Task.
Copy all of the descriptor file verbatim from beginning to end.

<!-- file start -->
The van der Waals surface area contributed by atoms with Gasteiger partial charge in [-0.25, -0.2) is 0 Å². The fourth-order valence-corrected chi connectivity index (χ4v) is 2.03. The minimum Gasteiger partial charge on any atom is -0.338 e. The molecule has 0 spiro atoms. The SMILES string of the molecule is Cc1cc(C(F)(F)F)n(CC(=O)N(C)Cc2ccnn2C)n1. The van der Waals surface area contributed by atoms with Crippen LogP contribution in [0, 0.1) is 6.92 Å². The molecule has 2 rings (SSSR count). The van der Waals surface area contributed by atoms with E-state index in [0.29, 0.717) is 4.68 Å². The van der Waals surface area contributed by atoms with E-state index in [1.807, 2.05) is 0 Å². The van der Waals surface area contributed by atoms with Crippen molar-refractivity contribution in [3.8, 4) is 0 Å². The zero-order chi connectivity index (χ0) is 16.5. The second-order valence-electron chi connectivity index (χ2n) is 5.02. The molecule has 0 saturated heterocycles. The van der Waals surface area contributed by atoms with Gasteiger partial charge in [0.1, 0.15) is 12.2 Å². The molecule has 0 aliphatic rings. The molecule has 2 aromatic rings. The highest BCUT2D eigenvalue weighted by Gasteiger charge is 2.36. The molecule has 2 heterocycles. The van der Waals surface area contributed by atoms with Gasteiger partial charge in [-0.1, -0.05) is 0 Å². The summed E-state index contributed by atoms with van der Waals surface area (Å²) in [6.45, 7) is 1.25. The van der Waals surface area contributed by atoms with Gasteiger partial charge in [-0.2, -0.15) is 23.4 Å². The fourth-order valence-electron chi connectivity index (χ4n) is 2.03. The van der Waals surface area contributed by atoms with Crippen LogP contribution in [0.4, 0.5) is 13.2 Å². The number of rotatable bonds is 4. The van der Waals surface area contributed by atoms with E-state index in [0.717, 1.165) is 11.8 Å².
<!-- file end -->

The van der Waals surface area contributed by atoms with Gasteiger partial charge in [-0.25, -0.2) is 0 Å². The fourth-order valence-corrected chi connectivity index (χ4v) is 2.03. The minimum Gasteiger partial charge on any atom is -0.338 e. The molecule has 0 spiro atoms. The SMILES string of the molecule is Cc1cc(C(F)(F)F)n(CC(=O)N(C)Cc2ccnn2C)n1. The van der Waals surface area contributed by atoms with Crippen LogP contribution in [0, 0.1) is 6.92 Å². The molecule has 2 rings (SSSR count). The van der Waals surface area contributed by atoms with E-state index in [0.29, 0.717) is 4.68 Å². The van der Waals surface area contributed by atoms with E-state index in [1.807, 2.05) is 0 Å². The van der Waals surface area contributed by atoms with Crippen molar-refractivity contribution in [3.8, 4) is 0 Å². The zero-order chi connectivity index (χ0) is 16.5. The second-order valence-electron chi connectivity index (χ2n) is 5.02. The molecule has 0 saturated heterocycles. The van der Waals surface area contributed by atoms with Gasteiger partial charge in [0.1, 0.15) is 12.2 Å². The molecule has 0 aliphatic rings. The molecule has 2 aromatic rings. The highest BCUT2D eigenvalue weighted by Gasteiger charge is 2.36. The molecule has 2 heterocycles. The van der Waals surface area contributed by atoms with Gasteiger partial charge in [-0.1, -0.05) is 0 Å². The summed E-state index contributed by atoms with van der Waals surface area (Å²) in [6.45, 7) is 1.25. The van der Waals surface area contributed by atoms with Gasteiger partial charge in [-0.2, -0.15) is 23.4 Å². The fourth-order valence-electron chi connectivity index (χ4n) is 2.03. The van der Waals surface area contributed by atoms with Crippen LogP contribution in [0.4, 0.5) is 13.2 Å². The number of rotatable bonds is 4. The van der Waals surface area contributed by atoms with E-state index in [0.717, 1.165) is 11.8 Å².